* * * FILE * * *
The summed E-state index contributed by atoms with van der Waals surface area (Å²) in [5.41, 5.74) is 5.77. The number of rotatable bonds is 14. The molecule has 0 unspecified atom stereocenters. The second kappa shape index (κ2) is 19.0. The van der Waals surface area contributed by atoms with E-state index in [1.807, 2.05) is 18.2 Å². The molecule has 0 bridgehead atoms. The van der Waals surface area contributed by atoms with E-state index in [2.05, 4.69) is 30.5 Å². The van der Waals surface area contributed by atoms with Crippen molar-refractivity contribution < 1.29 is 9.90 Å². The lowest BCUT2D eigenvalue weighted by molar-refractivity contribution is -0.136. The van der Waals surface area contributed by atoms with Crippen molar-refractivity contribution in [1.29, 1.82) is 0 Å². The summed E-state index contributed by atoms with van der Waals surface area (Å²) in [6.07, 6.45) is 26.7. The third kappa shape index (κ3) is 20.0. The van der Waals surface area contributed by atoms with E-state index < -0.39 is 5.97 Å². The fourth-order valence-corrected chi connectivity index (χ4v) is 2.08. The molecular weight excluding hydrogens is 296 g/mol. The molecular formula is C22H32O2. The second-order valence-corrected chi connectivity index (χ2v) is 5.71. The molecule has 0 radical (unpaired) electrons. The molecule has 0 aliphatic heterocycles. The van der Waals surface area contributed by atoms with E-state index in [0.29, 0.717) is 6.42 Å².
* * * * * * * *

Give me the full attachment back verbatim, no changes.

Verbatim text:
The summed E-state index contributed by atoms with van der Waals surface area (Å²) in [5.41, 5.74) is 5.77. The number of rotatable bonds is 14. The molecule has 0 unspecified atom stereocenters. The second kappa shape index (κ2) is 19.0. The van der Waals surface area contributed by atoms with E-state index in [1.807, 2.05) is 18.2 Å². The molecule has 0 bridgehead atoms. The van der Waals surface area contributed by atoms with E-state index in [2.05, 4.69) is 30.5 Å². The van der Waals surface area contributed by atoms with Crippen molar-refractivity contribution < 1.29 is 9.90 Å². The lowest BCUT2D eigenvalue weighted by molar-refractivity contribution is -0.136. The van der Waals surface area contributed by atoms with Crippen molar-refractivity contribution in [1.29, 1.82) is 0 Å². The summed E-state index contributed by atoms with van der Waals surface area (Å²) in [6.07, 6.45) is 26.7. The third kappa shape index (κ3) is 20.0. The van der Waals surface area contributed by atoms with E-state index < -0.39 is 5.97 Å². The fourth-order valence-corrected chi connectivity index (χ4v) is 2.08. The molecular weight excluding hydrogens is 296 g/mol. The molecular formula is C22H32O2. The second-order valence-corrected chi connectivity index (χ2v) is 5.71. The molecule has 0 radical (unpaired) electrons. The molecule has 0 aliphatic heterocycles. The van der Waals surface area contributed by atoms with E-state index in [0.29, 0.717) is 6.42 Å².